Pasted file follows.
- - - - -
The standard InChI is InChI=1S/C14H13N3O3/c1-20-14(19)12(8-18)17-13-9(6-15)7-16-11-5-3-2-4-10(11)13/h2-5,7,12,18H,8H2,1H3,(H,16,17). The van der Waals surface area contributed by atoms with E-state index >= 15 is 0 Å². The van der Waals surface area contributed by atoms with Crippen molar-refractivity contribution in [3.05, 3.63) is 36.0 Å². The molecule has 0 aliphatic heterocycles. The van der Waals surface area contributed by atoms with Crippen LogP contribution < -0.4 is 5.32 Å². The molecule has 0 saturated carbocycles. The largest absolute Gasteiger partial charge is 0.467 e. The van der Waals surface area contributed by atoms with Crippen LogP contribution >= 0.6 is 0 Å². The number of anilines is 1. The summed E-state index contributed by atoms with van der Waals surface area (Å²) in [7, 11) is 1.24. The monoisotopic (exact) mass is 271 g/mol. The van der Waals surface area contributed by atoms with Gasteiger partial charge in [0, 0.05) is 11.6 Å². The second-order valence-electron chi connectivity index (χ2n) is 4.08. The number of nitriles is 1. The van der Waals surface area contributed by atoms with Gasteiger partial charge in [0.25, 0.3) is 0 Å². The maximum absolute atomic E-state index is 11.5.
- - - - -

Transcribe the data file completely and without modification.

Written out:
The standard InChI is InChI=1S/C14H13N3O3/c1-20-14(19)12(8-18)17-13-9(6-15)7-16-11-5-3-2-4-10(11)13/h2-5,7,12,18H,8H2,1H3,(H,16,17). The van der Waals surface area contributed by atoms with E-state index >= 15 is 0 Å². The van der Waals surface area contributed by atoms with Crippen molar-refractivity contribution in [3.05, 3.63) is 36.0 Å². The molecule has 0 aliphatic heterocycles. The van der Waals surface area contributed by atoms with Crippen LogP contribution < -0.4 is 5.32 Å². The molecule has 0 saturated carbocycles. The largest absolute Gasteiger partial charge is 0.467 e. The van der Waals surface area contributed by atoms with Crippen LogP contribution >= 0.6 is 0 Å². The number of anilines is 1. The summed E-state index contributed by atoms with van der Waals surface area (Å²) in [7, 11) is 1.24. The monoisotopic (exact) mass is 271 g/mol. The van der Waals surface area contributed by atoms with Gasteiger partial charge in [0, 0.05) is 11.6 Å². The second-order valence-electron chi connectivity index (χ2n) is 4.08. The number of nitriles is 1. The van der Waals surface area contributed by atoms with Gasteiger partial charge in [0.25, 0.3) is 0 Å². The maximum absolute atomic E-state index is 11.5.